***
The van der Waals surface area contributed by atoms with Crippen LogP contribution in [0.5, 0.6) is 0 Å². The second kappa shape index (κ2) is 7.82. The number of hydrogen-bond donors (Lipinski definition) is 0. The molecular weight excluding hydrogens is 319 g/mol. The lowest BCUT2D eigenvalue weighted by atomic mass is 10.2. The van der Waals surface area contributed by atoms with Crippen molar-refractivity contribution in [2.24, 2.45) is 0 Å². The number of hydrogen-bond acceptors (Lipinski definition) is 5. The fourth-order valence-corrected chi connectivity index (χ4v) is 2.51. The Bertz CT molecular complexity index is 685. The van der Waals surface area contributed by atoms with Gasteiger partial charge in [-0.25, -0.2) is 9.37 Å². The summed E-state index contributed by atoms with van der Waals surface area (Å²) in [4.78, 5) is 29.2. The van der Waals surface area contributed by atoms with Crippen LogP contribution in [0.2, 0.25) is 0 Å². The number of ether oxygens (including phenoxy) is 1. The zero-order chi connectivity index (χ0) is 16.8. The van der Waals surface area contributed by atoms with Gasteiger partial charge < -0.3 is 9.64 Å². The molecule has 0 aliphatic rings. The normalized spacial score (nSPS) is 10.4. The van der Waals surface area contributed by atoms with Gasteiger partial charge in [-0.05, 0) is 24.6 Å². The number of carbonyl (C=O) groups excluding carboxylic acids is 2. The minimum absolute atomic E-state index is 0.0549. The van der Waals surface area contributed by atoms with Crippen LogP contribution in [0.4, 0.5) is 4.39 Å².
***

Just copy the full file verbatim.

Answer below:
The van der Waals surface area contributed by atoms with Crippen LogP contribution in [0.5, 0.6) is 0 Å². The second kappa shape index (κ2) is 7.82. The number of hydrogen-bond donors (Lipinski definition) is 0. The molecular weight excluding hydrogens is 319 g/mol. The lowest BCUT2D eigenvalue weighted by atomic mass is 10.2. The van der Waals surface area contributed by atoms with Crippen molar-refractivity contribution in [2.24, 2.45) is 0 Å². The number of hydrogen-bond acceptors (Lipinski definition) is 5. The fourth-order valence-corrected chi connectivity index (χ4v) is 2.51. The Bertz CT molecular complexity index is 685. The van der Waals surface area contributed by atoms with Gasteiger partial charge in [-0.25, -0.2) is 9.37 Å². The summed E-state index contributed by atoms with van der Waals surface area (Å²) in [4.78, 5) is 29.2. The van der Waals surface area contributed by atoms with Crippen LogP contribution in [0.2, 0.25) is 0 Å². The number of ether oxygens (including phenoxy) is 1. The zero-order chi connectivity index (χ0) is 16.8. The van der Waals surface area contributed by atoms with Gasteiger partial charge < -0.3 is 9.64 Å². The molecule has 0 aliphatic rings. The normalized spacial score (nSPS) is 10.4. The van der Waals surface area contributed by atoms with Gasteiger partial charge in [-0.05, 0) is 24.6 Å². The number of carbonyl (C=O) groups excluding carboxylic acids is 2. The minimum absolute atomic E-state index is 0.0549. The van der Waals surface area contributed by atoms with Crippen LogP contribution in [0.4, 0.5) is 4.39 Å².